One of the black marks against Scotland’s criminal justice system is the number of convictions for rape and attempted rape.
Official statistics show that, last year, there was a 16 per cent drop in convictions for the offences. Perhaps just as worryingly, the number of cases prosecuted also fell from 270 in 2014-15 to 216 in 2015-16.
As is often pointed out by services which help victims, rape is a crime which can take a great deal of courage to report, with survivors often left distraught once they learn that their case is not proceeding to court.
It should be incumbent on every authority concerned to arrest and ultimately reverse this trend in order to give victims confidence that they will be listened to, and see that justice will be served.
However, a damning new report makes clear that, even at a basic level, not enough is being done to meet the needs of victims of sexual crime.
A review by HM Inspectorate of Constabulary in Scotland (HMICS) has identified “significant variations” in the quality and availability of forensic medical services for victims across Scotland, with some services described as “unacceptable”.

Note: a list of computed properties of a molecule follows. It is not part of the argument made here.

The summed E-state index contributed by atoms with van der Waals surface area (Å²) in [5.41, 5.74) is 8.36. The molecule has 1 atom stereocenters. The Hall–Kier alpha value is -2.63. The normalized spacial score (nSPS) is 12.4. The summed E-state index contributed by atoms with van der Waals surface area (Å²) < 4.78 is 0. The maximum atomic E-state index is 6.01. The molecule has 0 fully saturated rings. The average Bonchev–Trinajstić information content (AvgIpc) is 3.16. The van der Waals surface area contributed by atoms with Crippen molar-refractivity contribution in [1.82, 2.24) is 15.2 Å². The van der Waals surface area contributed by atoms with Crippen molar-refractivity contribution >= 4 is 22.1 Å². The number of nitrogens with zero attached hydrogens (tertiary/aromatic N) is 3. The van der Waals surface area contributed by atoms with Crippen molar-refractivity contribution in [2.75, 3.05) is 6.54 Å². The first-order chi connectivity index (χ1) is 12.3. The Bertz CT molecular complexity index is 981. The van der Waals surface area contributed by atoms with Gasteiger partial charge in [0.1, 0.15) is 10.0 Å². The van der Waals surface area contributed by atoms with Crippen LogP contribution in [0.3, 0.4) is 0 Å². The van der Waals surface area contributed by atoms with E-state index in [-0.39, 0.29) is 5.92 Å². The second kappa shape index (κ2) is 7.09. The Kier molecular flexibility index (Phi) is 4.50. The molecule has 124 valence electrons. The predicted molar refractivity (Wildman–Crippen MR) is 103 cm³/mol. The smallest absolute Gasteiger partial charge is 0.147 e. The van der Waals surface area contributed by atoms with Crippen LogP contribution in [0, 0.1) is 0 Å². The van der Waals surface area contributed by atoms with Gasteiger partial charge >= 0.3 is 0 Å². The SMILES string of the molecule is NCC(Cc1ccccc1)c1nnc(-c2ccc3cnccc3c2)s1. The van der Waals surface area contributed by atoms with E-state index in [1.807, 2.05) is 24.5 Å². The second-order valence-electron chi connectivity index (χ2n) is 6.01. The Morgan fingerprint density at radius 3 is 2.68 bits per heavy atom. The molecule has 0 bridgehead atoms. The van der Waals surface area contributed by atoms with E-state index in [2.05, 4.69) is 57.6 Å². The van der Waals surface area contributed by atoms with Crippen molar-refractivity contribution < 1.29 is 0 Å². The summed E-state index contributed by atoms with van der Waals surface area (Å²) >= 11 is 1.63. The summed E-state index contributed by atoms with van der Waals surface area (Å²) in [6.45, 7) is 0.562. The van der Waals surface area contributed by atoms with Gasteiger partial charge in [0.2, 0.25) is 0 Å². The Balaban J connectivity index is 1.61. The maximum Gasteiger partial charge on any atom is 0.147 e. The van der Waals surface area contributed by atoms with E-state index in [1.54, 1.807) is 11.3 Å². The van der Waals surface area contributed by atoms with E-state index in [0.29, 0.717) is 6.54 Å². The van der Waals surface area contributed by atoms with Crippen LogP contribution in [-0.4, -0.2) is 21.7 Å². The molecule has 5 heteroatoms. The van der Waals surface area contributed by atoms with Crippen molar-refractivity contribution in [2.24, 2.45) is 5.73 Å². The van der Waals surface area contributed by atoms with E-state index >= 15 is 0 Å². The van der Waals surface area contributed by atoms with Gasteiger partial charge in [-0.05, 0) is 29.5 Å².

The report is especially critical of how adult victims continue to undergo examinations at police buildings in many areas of Scotland, an approach it said was neither “victim-centred” or “effective practice”.
A lack of availability of services, meanwhile, meant that there are delays in certain areas, with some victims forced to make lengthy journeys, despite the fact they can be asked not to wash for a day or more after an assault takes place.
Gill Imery, assistant inspector of constabulary at HMICS, who led the review, said investment is needed to address the current “disparity” in forensic healthcare services across the country.
It should be noted that considerable effort has gone into trying to improve both conviction rates and services for rape victims, and, compared to a generation ago, there has been significant progress. But this report offers ample evidence that there is much work still to be done.
First Minister Nicola Sturgeon told MSPs yesterday that the report was “not good enough” and said there will be a ministerial statement to address the issues raised. An implementation group, chaired by Scotland’s chief medical officer, will also take forward improvements to the provision of health services for rape victims.
That is an encouraging sign, but the government’s response must be comprehensive and take on board a series of recommendations made in the review.
The current postcode lottery is shameful and damaging to the criminal justice system. The very least we can do is ensure that victims of sexual crime are given prompt access to examinations in suitable surroundings. Rape has a devastating impact on the lives of its victims. There is simply no excuse for victims’ suffering to continue.